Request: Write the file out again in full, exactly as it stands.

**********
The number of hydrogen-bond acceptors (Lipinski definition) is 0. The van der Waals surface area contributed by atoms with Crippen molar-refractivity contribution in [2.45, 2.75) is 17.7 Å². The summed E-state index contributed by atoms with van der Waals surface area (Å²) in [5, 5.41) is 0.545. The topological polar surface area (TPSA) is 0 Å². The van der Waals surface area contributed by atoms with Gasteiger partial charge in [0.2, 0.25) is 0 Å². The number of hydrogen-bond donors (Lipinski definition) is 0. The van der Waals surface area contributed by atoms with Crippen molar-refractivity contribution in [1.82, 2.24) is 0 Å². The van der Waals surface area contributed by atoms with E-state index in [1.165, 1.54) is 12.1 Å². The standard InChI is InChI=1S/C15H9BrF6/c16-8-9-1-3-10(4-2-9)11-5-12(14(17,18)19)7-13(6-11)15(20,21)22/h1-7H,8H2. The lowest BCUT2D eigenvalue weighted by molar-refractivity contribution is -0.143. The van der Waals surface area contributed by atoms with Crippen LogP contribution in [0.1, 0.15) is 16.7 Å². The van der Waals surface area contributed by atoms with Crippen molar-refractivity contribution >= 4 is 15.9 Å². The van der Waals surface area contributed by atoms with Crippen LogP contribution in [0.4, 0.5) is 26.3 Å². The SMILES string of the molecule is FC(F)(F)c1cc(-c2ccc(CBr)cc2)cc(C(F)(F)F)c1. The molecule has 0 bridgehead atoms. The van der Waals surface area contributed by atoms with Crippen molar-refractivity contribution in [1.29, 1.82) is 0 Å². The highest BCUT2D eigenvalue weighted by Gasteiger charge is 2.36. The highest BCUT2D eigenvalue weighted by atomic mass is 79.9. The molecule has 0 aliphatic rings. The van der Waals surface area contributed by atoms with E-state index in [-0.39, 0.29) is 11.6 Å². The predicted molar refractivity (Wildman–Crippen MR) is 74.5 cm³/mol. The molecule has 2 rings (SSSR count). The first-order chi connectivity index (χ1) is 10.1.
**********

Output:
The number of hydrogen-bond acceptors (Lipinski definition) is 0. The van der Waals surface area contributed by atoms with Crippen molar-refractivity contribution in [2.45, 2.75) is 17.7 Å². The summed E-state index contributed by atoms with van der Waals surface area (Å²) in [5, 5.41) is 0.545. The topological polar surface area (TPSA) is 0 Å². The van der Waals surface area contributed by atoms with Gasteiger partial charge in [0.2, 0.25) is 0 Å². The number of hydrogen-bond donors (Lipinski definition) is 0. The van der Waals surface area contributed by atoms with Crippen molar-refractivity contribution in [1.82, 2.24) is 0 Å². The van der Waals surface area contributed by atoms with E-state index in [1.165, 1.54) is 12.1 Å². The standard InChI is InChI=1S/C15H9BrF6/c16-8-9-1-3-10(4-2-9)11-5-12(14(17,18)19)7-13(6-11)15(20,21)22/h1-7H,8H2. The lowest BCUT2D eigenvalue weighted by molar-refractivity contribution is -0.143. The van der Waals surface area contributed by atoms with Crippen LogP contribution in [0.1, 0.15) is 16.7 Å². The van der Waals surface area contributed by atoms with Crippen molar-refractivity contribution >= 4 is 15.9 Å². The van der Waals surface area contributed by atoms with Crippen LogP contribution in [0.4, 0.5) is 26.3 Å². The SMILES string of the molecule is FC(F)(F)c1cc(-c2ccc(CBr)cc2)cc(C(F)(F)F)c1. The molecule has 0 bridgehead atoms. The van der Waals surface area contributed by atoms with Crippen molar-refractivity contribution in [1.29, 1.82) is 0 Å². The highest BCUT2D eigenvalue weighted by Gasteiger charge is 2.36. The highest BCUT2D eigenvalue weighted by atomic mass is 79.9. The molecule has 0 aliphatic rings. The van der Waals surface area contributed by atoms with E-state index in [-0.39, 0.29) is 11.6 Å². The predicted molar refractivity (Wildman–Crippen MR) is 74.5 cm³/mol. The molecule has 2 rings (SSSR count). The first-order chi connectivity index (χ1) is 10.1.